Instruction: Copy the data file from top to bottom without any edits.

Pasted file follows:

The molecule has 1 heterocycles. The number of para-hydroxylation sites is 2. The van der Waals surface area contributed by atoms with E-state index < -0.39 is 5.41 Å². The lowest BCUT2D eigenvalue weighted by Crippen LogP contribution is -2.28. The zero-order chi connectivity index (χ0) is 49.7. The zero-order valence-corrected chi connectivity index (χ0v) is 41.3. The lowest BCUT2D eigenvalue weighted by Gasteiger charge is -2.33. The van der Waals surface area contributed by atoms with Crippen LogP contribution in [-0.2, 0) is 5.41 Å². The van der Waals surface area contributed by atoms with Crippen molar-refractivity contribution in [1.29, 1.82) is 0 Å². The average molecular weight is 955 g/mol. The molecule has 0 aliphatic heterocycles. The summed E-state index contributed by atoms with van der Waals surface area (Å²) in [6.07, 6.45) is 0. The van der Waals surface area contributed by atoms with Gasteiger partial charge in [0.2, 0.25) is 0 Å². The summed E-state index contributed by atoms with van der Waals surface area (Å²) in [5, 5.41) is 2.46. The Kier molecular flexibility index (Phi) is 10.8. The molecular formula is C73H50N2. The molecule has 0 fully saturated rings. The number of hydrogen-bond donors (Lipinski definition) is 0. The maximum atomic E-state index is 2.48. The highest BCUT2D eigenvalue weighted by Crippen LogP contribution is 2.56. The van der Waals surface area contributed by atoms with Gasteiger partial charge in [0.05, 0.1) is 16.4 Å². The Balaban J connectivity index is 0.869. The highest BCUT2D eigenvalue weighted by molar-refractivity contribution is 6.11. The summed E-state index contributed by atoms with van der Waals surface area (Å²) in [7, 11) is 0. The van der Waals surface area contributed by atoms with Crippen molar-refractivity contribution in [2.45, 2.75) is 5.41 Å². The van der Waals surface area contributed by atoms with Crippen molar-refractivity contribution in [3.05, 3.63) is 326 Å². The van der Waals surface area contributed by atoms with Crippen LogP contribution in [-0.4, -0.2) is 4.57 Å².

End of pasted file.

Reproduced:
The molecule has 1 heterocycles. The number of para-hydroxylation sites is 2. The van der Waals surface area contributed by atoms with E-state index < -0.39 is 5.41 Å². The lowest BCUT2D eigenvalue weighted by Crippen LogP contribution is -2.28. The zero-order chi connectivity index (χ0) is 49.7. The zero-order valence-corrected chi connectivity index (χ0v) is 41.3. The lowest BCUT2D eigenvalue weighted by Gasteiger charge is -2.33. The van der Waals surface area contributed by atoms with Crippen LogP contribution in [-0.2, 0) is 5.41 Å². The van der Waals surface area contributed by atoms with Crippen molar-refractivity contribution in [1.29, 1.82) is 0 Å². The average molecular weight is 955 g/mol. The molecule has 0 aliphatic heterocycles. The summed E-state index contributed by atoms with van der Waals surface area (Å²) in [6.07, 6.45) is 0. The van der Waals surface area contributed by atoms with Gasteiger partial charge in [0.2, 0.25) is 0 Å². The summed E-state index contributed by atoms with van der Waals surface area (Å²) in [5, 5.41) is 2.46. The Kier molecular flexibility index (Phi) is 10.8. The molecular formula is C73H50N2. The molecule has 0 fully saturated rings. The number of hydrogen-bond donors (Lipinski definition) is 0. The maximum atomic E-state index is 2.48. The highest BCUT2D eigenvalue weighted by Crippen LogP contribution is 2.56. The van der Waals surface area contributed by atoms with Gasteiger partial charge in [0.05, 0.1) is 16.4 Å². The Balaban J connectivity index is 0.869. The highest BCUT2D eigenvalue weighted by molar-refractivity contribution is 6.11. The summed E-state index contributed by atoms with van der Waals surface area (Å²) in [7, 11) is 0. The van der Waals surface area contributed by atoms with Crippen molar-refractivity contribution in [2.45, 2.75) is 5.41 Å². The van der Waals surface area contributed by atoms with Crippen molar-refractivity contribution in [3.05, 3.63) is 326 Å². The van der Waals surface area contributed by atoms with Crippen LogP contribution in [-0.4, -0.2) is 4.57 Å².